Sponsored by Charles Koch Foundation
  • As a result of this increased tribalization of views, it's becoming increasingly more difficult to engage in polite conversation with people possessing opposing viewpoints.
  • 71% of Americans believe that political correctness had silenced important discussions necessary to our society.
  • We need to start teaching people how to approach subjects from less of an emotional or baseless educational bias or identity, especially in the event that the subject matter could be construed to be controversial or uncomfortable.
  • The opinions expressed in this video do not necessarily reflect the views of the Charles Koch Foundation, which encourages the expression of diverse viewpoints within a culture of civil discourse and mutual respect.
Keep reading Show less

Forced examination: How the free speech of others benefits us all

Americans say we value free speech, but recent surveys suggest we love the ideal more than practice, a division that will harm more than it protects.

Photo: Getty Images
Sponsored by Charles Koch Foundation
  • A majority of Americans believe we should protect people from deleterious ideas and speech.
  • This belief may harm us, both as individuals and as a society, by ironically strengthening the very ideas that do us harm.
  • Forced examination provides a means by which we can strengthen our own ideas while weeding the harmful ones from society, but it only works with free expression for everyone.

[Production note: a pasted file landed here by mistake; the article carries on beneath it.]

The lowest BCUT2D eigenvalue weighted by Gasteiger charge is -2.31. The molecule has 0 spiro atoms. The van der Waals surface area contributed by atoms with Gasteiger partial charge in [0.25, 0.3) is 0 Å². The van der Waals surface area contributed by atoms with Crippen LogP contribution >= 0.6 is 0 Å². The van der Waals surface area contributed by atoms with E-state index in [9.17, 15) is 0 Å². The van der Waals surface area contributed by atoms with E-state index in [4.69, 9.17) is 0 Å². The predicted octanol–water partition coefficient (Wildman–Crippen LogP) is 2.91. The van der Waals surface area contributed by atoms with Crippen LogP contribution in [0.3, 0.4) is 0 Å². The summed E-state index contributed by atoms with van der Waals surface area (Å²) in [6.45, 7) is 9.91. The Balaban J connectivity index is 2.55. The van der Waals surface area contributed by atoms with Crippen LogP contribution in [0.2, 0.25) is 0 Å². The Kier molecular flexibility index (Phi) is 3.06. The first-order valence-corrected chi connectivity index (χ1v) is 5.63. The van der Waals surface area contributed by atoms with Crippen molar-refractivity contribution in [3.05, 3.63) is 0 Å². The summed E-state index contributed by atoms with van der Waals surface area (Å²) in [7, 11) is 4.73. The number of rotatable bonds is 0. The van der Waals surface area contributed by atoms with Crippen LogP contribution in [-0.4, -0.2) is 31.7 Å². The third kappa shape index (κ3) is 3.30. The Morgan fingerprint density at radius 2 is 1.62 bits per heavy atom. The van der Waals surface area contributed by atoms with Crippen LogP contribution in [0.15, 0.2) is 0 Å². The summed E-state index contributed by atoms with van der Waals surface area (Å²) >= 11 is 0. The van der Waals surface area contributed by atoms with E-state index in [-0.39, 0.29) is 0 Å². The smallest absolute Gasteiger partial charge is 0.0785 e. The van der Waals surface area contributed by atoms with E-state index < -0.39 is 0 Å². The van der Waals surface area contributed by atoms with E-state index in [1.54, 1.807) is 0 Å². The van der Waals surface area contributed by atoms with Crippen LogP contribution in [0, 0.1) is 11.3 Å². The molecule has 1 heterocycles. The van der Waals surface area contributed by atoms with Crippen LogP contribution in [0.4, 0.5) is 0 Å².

Keep reading Show less

The Thucydides Trap: How to stop the looming war between China and the U.S.

The Thucydides Trap leads us to believe a U.S.-China war is inevitable. But is a 2,400-year-old school of thought really what the U.S. should base its foreign policy on?

Is war with China inevitable? The U.S. must stop basing its foreign policy on 2,400 year old schools of though.
Sponsored by Charles Koch Foundation
Keep reading Show less

5 cognitive biases that explain America's biggest foreign policy mistakes

We think of ourselves as rational beings, but our cognitive biases often mean our decisions are based on instincts and emotions. Here are five times cognitive biases pushed Americans to advance foreign policies that stood against the country’s best interests.

Claire Tortorello, holding a photo of her son Greg, wipes a tear from her eye following the singing of a patriotic song during a war protest March 22, 2003 in downtown Chicago, Illinois. (Photo by Scott Olson/Getty Images)
Sponsored by Charles Koch Foundation
Keep reading Show less